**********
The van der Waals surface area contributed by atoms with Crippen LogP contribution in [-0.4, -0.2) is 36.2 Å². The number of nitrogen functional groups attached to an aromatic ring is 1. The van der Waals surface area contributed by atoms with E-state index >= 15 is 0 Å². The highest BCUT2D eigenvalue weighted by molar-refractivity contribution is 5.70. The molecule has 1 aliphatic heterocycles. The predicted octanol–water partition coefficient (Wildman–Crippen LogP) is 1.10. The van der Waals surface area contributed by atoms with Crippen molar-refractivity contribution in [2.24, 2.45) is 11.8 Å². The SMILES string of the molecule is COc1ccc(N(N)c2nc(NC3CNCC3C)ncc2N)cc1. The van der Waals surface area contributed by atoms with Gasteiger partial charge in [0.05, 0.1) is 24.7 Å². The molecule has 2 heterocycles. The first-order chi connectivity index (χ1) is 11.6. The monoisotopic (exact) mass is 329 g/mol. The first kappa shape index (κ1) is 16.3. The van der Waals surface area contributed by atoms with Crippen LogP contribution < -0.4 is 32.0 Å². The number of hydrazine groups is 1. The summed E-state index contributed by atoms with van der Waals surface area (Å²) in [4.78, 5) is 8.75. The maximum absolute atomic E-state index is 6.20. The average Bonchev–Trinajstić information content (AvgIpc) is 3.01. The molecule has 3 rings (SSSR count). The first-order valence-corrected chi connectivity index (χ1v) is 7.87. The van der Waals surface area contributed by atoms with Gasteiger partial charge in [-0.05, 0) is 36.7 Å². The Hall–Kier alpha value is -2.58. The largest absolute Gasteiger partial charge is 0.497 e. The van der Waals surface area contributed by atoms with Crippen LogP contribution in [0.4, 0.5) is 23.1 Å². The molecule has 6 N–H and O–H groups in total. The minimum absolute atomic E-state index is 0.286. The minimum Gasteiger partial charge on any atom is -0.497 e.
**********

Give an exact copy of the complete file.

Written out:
The van der Waals surface area contributed by atoms with Crippen LogP contribution in [-0.4, -0.2) is 36.2 Å². The number of nitrogen functional groups attached to an aromatic ring is 1. The van der Waals surface area contributed by atoms with E-state index >= 15 is 0 Å². The highest BCUT2D eigenvalue weighted by molar-refractivity contribution is 5.70. The molecule has 1 aliphatic heterocycles. The predicted octanol–water partition coefficient (Wildman–Crippen LogP) is 1.10. The van der Waals surface area contributed by atoms with Crippen molar-refractivity contribution in [2.24, 2.45) is 11.8 Å². The SMILES string of the molecule is COc1ccc(N(N)c2nc(NC3CNCC3C)ncc2N)cc1. The van der Waals surface area contributed by atoms with Gasteiger partial charge in [0.05, 0.1) is 24.7 Å². The molecule has 2 heterocycles. The first-order chi connectivity index (χ1) is 11.6. The monoisotopic (exact) mass is 329 g/mol. The first kappa shape index (κ1) is 16.3. The van der Waals surface area contributed by atoms with Crippen LogP contribution < -0.4 is 32.0 Å². The number of hydrazine groups is 1. The summed E-state index contributed by atoms with van der Waals surface area (Å²) in [4.78, 5) is 8.75. The maximum absolute atomic E-state index is 6.20. The average Bonchev–Trinajstić information content (AvgIpc) is 3.01. The molecule has 3 rings (SSSR count). The first-order valence-corrected chi connectivity index (χ1v) is 7.87. The van der Waals surface area contributed by atoms with Gasteiger partial charge in [-0.05, 0) is 36.7 Å². The Hall–Kier alpha value is -2.58. The largest absolute Gasteiger partial charge is 0.497 e. The van der Waals surface area contributed by atoms with Crippen LogP contribution in [0.4, 0.5) is 23.1 Å². The molecule has 6 N–H and O–H groups in total. The minimum absolute atomic E-state index is 0.286. The minimum Gasteiger partial charge on any atom is -0.497 e.